I have been fortunate thus far in employment. All three of my post-college jobs have provided me with healthcare insurance, and two of the three employers have even picked up the entire tab on the premium for me (family members were extra). Other than having to take on disaster healthcare plans to bide my time for the 30-90 day period that it took to get onto my employer plan, I have been covered without much of a headache. Now that I am self-employed, I am still lucky in that my husband’s employer offers healthcare plans for both the employee and his or her family.
But there are many employees that are not so lucky. Only 59.5% of nonelderly employees have access to an employer sponsored insurance plan. This means that an incredible 40.5% of people do not currently have access to an employer sponsored insurance plan (as of 2011). The Patient Protection and Affordable Care Act of 2010 attempts to close this gap.
What is the Employer Mandate for Health Insurance?
The Patient Protection and Affordable Care Act of 2010 (aka Obamacare) does not technically require employers to offer a health care plan to their employees. But it does twist their arm; beginning soon, if an employer with 50 full time employees or more chooses to not offer a group health insurance plan to their employees, then they are going to have to pay federal penalties in the form of a tax.
There are also requirements for this group health insurance plan. First of all, the insurance plan premiums must be no more than 9.5% of the employee’s income. Secondly, the plan must meet certain core requirements called the minimum essential coverage. Included in this requirement is offering one of the following types of health insurance plans: either a government-sponsored coverage, such as Medicare or Medicaid; an “eligible employer-sponsored plan”; a plan “offered in the individual market within a State”; a “grandfathered health plan”; or anything else that the Secretary of Health and Human Services deems appropriate. An eligible employer-sponsored plan must provide minimum value (the plan’s share of the total allowed costs of benefits provided under the plan is less than 60 percent of such costs).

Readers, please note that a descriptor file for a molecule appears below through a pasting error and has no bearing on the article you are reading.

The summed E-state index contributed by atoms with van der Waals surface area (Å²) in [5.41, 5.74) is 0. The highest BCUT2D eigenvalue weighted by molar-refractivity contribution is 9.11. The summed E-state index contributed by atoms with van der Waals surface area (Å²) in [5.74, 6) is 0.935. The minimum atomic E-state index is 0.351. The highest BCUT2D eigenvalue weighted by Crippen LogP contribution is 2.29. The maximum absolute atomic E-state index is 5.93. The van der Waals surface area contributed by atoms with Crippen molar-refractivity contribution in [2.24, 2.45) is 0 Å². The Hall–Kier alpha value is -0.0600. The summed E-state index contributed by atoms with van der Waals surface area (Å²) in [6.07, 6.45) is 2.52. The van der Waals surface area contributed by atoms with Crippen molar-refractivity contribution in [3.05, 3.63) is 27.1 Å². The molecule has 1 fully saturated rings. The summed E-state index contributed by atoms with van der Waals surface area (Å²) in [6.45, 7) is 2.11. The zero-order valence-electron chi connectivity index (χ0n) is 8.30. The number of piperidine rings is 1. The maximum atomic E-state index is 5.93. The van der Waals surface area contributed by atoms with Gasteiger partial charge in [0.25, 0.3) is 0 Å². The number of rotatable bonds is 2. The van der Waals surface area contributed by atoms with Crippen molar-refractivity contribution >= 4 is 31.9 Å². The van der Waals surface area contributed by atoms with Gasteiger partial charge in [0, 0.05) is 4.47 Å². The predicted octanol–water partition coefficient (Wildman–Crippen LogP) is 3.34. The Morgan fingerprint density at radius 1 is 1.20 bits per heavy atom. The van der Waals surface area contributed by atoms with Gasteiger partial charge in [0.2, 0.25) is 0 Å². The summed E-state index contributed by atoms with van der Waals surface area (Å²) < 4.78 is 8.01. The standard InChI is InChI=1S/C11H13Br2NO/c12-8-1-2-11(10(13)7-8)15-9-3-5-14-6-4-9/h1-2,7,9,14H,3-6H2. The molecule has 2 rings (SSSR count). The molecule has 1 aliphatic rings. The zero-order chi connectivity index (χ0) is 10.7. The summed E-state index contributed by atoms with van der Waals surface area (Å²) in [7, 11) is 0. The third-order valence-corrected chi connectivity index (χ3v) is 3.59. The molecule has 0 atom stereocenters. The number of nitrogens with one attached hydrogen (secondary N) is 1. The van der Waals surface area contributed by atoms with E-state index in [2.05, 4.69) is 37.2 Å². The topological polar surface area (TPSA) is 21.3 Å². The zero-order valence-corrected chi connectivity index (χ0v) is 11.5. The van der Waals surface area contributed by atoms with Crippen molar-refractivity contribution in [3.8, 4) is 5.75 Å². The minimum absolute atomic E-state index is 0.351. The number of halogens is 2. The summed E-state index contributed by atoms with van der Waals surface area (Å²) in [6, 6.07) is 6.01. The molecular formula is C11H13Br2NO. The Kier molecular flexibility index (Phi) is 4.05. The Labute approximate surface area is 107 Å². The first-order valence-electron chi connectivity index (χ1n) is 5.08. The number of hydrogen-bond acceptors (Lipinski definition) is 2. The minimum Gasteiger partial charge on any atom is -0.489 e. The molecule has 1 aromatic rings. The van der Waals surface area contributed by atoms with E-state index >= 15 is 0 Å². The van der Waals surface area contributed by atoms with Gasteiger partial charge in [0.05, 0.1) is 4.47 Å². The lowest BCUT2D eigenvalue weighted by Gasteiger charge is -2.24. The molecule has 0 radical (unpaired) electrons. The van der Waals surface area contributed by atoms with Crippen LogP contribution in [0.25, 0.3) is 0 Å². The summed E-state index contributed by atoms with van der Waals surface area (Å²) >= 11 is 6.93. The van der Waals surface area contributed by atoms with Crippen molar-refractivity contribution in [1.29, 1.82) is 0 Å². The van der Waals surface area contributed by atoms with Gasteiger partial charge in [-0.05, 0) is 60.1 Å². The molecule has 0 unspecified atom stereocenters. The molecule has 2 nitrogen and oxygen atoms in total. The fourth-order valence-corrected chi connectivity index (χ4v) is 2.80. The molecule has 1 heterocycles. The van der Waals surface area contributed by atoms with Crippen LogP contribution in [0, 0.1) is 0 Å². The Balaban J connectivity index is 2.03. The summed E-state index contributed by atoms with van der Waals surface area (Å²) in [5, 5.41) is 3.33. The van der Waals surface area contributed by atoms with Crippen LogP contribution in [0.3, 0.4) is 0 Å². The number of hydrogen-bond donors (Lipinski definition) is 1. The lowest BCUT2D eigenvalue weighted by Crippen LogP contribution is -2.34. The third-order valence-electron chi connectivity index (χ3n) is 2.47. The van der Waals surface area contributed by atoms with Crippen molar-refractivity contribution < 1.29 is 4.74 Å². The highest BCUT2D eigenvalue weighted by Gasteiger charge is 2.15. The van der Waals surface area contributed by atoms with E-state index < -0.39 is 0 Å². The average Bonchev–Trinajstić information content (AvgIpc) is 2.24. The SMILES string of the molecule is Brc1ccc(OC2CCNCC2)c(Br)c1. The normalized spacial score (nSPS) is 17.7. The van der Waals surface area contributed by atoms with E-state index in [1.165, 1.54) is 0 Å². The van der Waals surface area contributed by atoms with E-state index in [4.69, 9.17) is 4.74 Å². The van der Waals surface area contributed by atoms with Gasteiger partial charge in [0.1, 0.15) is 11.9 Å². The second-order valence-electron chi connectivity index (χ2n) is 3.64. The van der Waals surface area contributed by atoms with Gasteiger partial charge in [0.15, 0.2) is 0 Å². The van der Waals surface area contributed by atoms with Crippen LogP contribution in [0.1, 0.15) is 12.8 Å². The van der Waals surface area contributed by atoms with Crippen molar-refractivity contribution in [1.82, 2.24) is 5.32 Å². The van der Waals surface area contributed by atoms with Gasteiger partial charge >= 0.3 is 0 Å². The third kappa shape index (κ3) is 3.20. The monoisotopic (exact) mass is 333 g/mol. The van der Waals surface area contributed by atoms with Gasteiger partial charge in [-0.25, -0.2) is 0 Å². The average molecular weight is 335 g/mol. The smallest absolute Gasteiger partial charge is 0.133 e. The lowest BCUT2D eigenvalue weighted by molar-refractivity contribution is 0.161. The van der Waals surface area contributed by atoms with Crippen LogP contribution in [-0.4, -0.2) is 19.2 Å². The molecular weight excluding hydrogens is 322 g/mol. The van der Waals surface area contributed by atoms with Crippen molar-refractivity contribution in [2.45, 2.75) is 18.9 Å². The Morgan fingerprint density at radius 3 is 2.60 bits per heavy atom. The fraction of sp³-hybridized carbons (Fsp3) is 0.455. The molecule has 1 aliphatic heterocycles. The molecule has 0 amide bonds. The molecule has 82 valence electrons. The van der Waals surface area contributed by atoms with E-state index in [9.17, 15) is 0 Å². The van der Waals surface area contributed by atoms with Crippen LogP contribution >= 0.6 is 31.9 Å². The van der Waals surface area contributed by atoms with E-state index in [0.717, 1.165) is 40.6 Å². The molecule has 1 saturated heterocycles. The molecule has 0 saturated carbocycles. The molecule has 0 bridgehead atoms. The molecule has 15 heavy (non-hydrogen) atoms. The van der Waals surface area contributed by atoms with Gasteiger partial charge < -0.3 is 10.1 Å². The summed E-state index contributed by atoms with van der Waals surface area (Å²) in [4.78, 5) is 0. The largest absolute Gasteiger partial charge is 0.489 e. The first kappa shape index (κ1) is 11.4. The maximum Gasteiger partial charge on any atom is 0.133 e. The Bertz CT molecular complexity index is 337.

So what happens to the employee if a large employer does not meet the mandate and instead decides to pay the penalties? In a nutshell, if the plan is more than 9.5% of an employee’s income, the plan pays less than 60% of costs, and the employee is not eligible for Medicaid or other programs, then the employee could be eligible for subsidies in the form of the New Health Insurance Premium Tax Credit on the healthcare exchange depending upon their income.
Employer Health Insurance Penalties
There are two potential health insurance penalties that large employers can pay under this Act (both of which are non-deductible). The employer health insurance penalties are referred to as a strong penalty, and a weak penalty, and an employer would either pay one or the other. The strong penalty occurs when a large employer offers no group healthcare insurance plan at all. When the employer fails to offer a plan as well as at least one of their full-time employee enrolls in an exchange, the employer has to pay a fine of $2,000 times the total number of full-time-equivalent employees at the firm, minus 30.
The weak penalty occurs when the employer has a group healthcare insurance plan, but it does not offer the minimum essential coverage discussed above. In this case, if at least one worker enrolls on an exchange instead, the fine is $3,000 times the number of workers who enroll on the exchanges.
The health insurance penalties for employers are separate from the individual penalties for going without health insurance in 2014.
The Congressional Budget Office expects the penalties to generate $52 billion toward the overall cost of health reform by 2019.
Mandate for Employer Sponsored Plans Pushed to 2015
The employer health insurance mandate was supposed to go into effect on January 1, 2014. Just recently, the Employer-Sponsored plan mandate has been postponed until 2015. The delay in the mandate will also delay the health insurance penalties for employers.
As a recent CNN article points out, the employer mandate has a few potential flawed side effects. What if employers begin hiring more part-time employees in order to keep penalty costs lower? What if companies begin hiring well-off workers as opposed to poor workers so that they won’t qualify for subsidies on the healthcare exchange and the company will not be charged a penalty at all? And of course one of the largest questions (also rhetoric at this point) is whether or not this new healthcare law will bring down the costs of health insurance in the United States. Unfortunately, it will be years from now before we can accurately answer these questions.